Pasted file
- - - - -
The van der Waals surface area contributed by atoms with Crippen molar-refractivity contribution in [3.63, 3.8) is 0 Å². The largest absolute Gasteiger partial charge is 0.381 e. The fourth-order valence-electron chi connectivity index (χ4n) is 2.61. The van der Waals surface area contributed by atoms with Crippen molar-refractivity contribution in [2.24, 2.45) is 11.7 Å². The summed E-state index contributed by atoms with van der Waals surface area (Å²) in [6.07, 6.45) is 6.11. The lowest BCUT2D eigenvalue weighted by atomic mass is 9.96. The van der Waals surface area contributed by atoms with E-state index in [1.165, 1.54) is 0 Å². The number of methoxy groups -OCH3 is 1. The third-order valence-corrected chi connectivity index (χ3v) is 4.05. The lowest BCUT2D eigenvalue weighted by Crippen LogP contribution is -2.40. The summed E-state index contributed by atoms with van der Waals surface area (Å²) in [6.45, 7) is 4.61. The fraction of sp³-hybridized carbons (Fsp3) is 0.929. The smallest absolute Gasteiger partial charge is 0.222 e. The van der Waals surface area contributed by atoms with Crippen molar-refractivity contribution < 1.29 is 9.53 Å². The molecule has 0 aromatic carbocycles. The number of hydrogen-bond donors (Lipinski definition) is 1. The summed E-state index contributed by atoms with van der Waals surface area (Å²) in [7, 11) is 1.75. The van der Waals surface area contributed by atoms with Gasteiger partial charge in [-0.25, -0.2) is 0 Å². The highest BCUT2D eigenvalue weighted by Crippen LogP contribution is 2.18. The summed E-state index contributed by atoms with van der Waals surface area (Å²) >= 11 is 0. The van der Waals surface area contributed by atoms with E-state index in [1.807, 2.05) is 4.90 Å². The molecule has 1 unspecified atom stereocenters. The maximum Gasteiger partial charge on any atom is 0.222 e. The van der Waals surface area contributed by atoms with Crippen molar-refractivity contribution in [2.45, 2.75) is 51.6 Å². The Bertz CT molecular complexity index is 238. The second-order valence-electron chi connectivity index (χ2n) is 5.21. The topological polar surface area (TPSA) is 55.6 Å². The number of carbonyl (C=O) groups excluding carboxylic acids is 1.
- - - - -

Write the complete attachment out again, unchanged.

The van der Waals surface area contributed by atoms with Crippen molar-refractivity contribution in [3.63, 3.8) is 0 Å². The largest absolute Gasteiger partial charge is 0.381 e. The fourth-order valence-electron chi connectivity index (χ4n) is 2.61. The van der Waals surface area contributed by atoms with Crippen molar-refractivity contribution in [2.24, 2.45) is 11.7 Å². The summed E-state index contributed by atoms with van der Waals surface area (Å²) in [6.07, 6.45) is 6.11. The lowest BCUT2D eigenvalue weighted by atomic mass is 9.96. The van der Waals surface area contributed by atoms with E-state index in [1.165, 1.54) is 0 Å². The number of methoxy groups -OCH3 is 1. The third-order valence-corrected chi connectivity index (χ3v) is 4.05. The lowest BCUT2D eigenvalue weighted by Crippen LogP contribution is -2.40. The summed E-state index contributed by atoms with van der Waals surface area (Å²) in [6.45, 7) is 4.61. The fraction of sp³-hybridized carbons (Fsp3) is 0.929. The smallest absolute Gasteiger partial charge is 0.222 e. The van der Waals surface area contributed by atoms with Crippen molar-refractivity contribution < 1.29 is 9.53 Å². The molecule has 0 aromatic carbocycles. The number of hydrogen-bond donors (Lipinski definition) is 1. The summed E-state index contributed by atoms with van der Waals surface area (Å²) in [7, 11) is 1.75. The van der Waals surface area contributed by atoms with Gasteiger partial charge in [-0.25, -0.2) is 0 Å². The highest BCUT2D eigenvalue weighted by Crippen LogP contribution is 2.18. The summed E-state index contributed by atoms with van der Waals surface area (Å²) >= 11 is 0. The van der Waals surface area contributed by atoms with E-state index in [1.807, 2.05) is 4.90 Å². The molecule has 1 unspecified atom stereocenters. The maximum Gasteiger partial charge on any atom is 0.222 e. The van der Waals surface area contributed by atoms with Crippen molar-refractivity contribution in [2.45, 2.75) is 51.6 Å². The Bertz CT molecular complexity index is 238. The second-order valence-electron chi connectivity index (χ2n) is 5.21. The topological polar surface area (TPSA) is 55.6 Å². The number of carbonyl (C=O) groups excluding carboxylic acids is 1.